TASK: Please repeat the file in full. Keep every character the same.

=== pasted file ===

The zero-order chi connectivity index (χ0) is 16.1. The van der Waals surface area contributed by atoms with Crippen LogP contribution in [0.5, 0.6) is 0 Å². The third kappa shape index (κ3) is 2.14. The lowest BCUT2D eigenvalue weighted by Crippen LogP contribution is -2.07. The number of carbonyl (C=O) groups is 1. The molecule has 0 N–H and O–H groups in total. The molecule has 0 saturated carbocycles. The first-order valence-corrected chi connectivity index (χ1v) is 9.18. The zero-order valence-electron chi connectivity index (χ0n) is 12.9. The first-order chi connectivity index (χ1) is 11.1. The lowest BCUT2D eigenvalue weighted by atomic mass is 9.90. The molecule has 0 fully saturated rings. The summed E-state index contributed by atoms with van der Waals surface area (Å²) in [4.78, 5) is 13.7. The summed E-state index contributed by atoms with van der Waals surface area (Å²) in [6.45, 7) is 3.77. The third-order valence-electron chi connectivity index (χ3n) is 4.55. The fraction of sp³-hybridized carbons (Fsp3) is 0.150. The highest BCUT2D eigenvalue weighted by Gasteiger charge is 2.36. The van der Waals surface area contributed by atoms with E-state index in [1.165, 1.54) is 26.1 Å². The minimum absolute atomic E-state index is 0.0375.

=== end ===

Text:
The zero-order chi connectivity index (χ0) is 16.1. The van der Waals surface area contributed by atoms with Crippen LogP contribution in [0.5, 0.6) is 0 Å². The third kappa shape index (κ3) is 2.14. The lowest BCUT2D eigenvalue weighted by Crippen LogP contribution is -2.07. The number of carbonyl (C=O) groups is 1. The molecule has 0 N–H and O–H groups in total. The molecule has 0 saturated carbocycles. The first-order valence-corrected chi connectivity index (χ1v) is 9.18. The zero-order valence-electron chi connectivity index (χ0n) is 12.9. The first-order chi connectivity index (χ1) is 11.1. The lowest BCUT2D eigenvalue weighted by atomic mass is 9.90. The molecule has 0 fully saturated rings. The summed E-state index contributed by atoms with van der Waals surface area (Å²) in [4.78, 5) is 13.7. The summed E-state index contributed by atoms with van der Waals surface area (Å²) in [6.45, 7) is 3.77. The third-order valence-electron chi connectivity index (χ3n) is 4.55. The fraction of sp³-hybridized carbons (Fsp3) is 0.150. The highest BCUT2D eigenvalue weighted by Gasteiger charge is 2.36. The van der Waals surface area contributed by atoms with E-state index in [1.165, 1.54) is 26.1 Å². The minimum absolute atomic E-state index is 0.0375.